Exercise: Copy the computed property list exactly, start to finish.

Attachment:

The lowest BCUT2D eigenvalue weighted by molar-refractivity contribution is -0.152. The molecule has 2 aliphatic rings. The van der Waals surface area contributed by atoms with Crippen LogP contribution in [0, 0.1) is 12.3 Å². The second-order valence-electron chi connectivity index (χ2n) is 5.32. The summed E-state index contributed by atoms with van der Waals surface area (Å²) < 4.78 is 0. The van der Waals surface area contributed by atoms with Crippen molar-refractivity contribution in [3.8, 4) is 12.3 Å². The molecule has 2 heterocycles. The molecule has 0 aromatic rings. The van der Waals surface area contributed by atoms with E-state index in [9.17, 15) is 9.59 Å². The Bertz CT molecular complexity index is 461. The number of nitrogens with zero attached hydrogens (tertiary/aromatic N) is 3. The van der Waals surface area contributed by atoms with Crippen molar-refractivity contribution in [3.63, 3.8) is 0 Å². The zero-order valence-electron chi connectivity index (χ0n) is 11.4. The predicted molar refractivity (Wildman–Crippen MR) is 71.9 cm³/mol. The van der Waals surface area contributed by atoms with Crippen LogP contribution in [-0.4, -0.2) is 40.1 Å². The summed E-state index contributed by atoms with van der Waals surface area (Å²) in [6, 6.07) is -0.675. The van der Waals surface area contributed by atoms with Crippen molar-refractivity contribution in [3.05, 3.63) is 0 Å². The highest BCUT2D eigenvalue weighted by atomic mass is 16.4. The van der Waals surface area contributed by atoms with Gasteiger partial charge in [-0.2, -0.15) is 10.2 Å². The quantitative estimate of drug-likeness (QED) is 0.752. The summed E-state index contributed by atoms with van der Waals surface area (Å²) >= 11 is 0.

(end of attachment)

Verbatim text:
The lowest BCUT2D eigenvalue weighted by molar-refractivity contribution is -0.152. The molecule has 2 aliphatic rings. The van der Waals surface area contributed by atoms with Crippen LogP contribution in [0, 0.1) is 12.3 Å². The second-order valence-electron chi connectivity index (χ2n) is 5.32. The summed E-state index contributed by atoms with van der Waals surface area (Å²) < 4.78 is 0. The van der Waals surface area contributed by atoms with Crippen molar-refractivity contribution in [3.8, 4) is 12.3 Å². The molecule has 2 heterocycles. The molecule has 0 aromatic rings. The van der Waals surface area contributed by atoms with E-state index in [9.17, 15) is 9.59 Å². The Bertz CT molecular complexity index is 461. The number of nitrogens with zero attached hydrogens (tertiary/aromatic N) is 3. The van der Waals surface area contributed by atoms with Crippen molar-refractivity contribution in [3.63, 3.8) is 0 Å². The zero-order valence-electron chi connectivity index (χ0n) is 11.4. The predicted molar refractivity (Wildman–Crippen MR) is 71.9 cm³/mol. The van der Waals surface area contributed by atoms with Crippen LogP contribution in [-0.4, -0.2) is 40.1 Å². The summed E-state index contributed by atoms with van der Waals surface area (Å²) in [6, 6.07) is -0.675. The van der Waals surface area contributed by atoms with Crippen molar-refractivity contribution in [3.05, 3.63) is 0 Å². The highest BCUT2D eigenvalue weighted by atomic mass is 16.4. The van der Waals surface area contributed by atoms with Gasteiger partial charge in [-0.2, -0.15) is 10.2 Å². The quantitative estimate of drug-likeness (QED) is 0.752. The summed E-state index contributed by atoms with van der Waals surface area (Å²) >= 11 is 0.